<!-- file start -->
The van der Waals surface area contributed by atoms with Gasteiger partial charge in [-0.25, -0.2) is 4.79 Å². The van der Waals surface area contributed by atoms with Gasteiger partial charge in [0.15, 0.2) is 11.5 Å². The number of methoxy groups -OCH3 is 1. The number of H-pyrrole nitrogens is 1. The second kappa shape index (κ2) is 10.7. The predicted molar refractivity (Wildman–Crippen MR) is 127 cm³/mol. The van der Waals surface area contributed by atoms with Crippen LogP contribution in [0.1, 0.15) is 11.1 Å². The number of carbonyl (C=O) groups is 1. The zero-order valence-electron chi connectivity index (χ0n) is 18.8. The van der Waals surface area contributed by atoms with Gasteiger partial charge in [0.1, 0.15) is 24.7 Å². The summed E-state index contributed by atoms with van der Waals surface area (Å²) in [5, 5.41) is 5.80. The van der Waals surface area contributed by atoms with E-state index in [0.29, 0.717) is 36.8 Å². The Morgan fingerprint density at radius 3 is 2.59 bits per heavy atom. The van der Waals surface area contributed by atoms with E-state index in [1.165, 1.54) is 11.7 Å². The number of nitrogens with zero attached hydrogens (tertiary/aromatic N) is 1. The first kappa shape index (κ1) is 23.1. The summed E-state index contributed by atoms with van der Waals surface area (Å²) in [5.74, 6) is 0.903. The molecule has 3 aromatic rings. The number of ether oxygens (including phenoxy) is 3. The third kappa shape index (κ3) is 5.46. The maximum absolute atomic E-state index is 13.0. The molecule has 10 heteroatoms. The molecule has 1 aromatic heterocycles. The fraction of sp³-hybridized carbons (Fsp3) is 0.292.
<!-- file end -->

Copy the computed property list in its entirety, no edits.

The van der Waals surface area contributed by atoms with Gasteiger partial charge in [-0.25, -0.2) is 4.79 Å². The van der Waals surface area contributed by atoms with Gasteiger partial charge in [0.15, 0.2) is 11.5 Å². The number of methoxy groups -OCH3 is 1. The number of H-pyrrole nitrogens is 1. The second kappa shape index (κ2) is 10.7. The predicted molar refractivity (Wildman–Crippen MR) is 127 cm³/mol. The van der Waals surface area contributed by atoms with Crippen LogP contribution in [0.1, 0.15) is 11.1 Å². The number of carbonyl (C=O) groups is 1. The zero-order valence-electron chi connectivity index (χ0n) is 18.8. The van der Waals surface area contributed by atoms with Gasteiger partial charge in [0.1, 0.15) is 24.7 Å². The summed E-state index contributed by atoms with van der Waals surface area (Å²) in [5, 5.41) is 5.80. The van der Waals surface area contributed by atoms with E-state index in [0.29, 0.717) is 36.8 Å². The Morgan fingerprint density at radius 3 is 2.59 bits per heavy atom. The van der Waals surface area contributed by atoms with E-state index in [1.165, 1.54) is 11.7 Å². The number of nitrogens with zero attached hydrogens (tertiary/aromatic N) is 1. The first kappa shape index (κ1) is 23.1. The summed E-state index contributed by atoms with van der Waals surface area (Å²) in [5.74, 6) is 0.903. The molecule has 3 aromatic rings. The number of ether oxygens (including phenoxy) is 3. The third kappa shape index (κ3) is 5.46. The maximum absolute atomic E-state index is 13.0. The molecule has 10 heteroatoms. The molecule has 1 aromatic heterocycles. The fraction of sp³-hybridized carbons (Fsp3) is 0.292.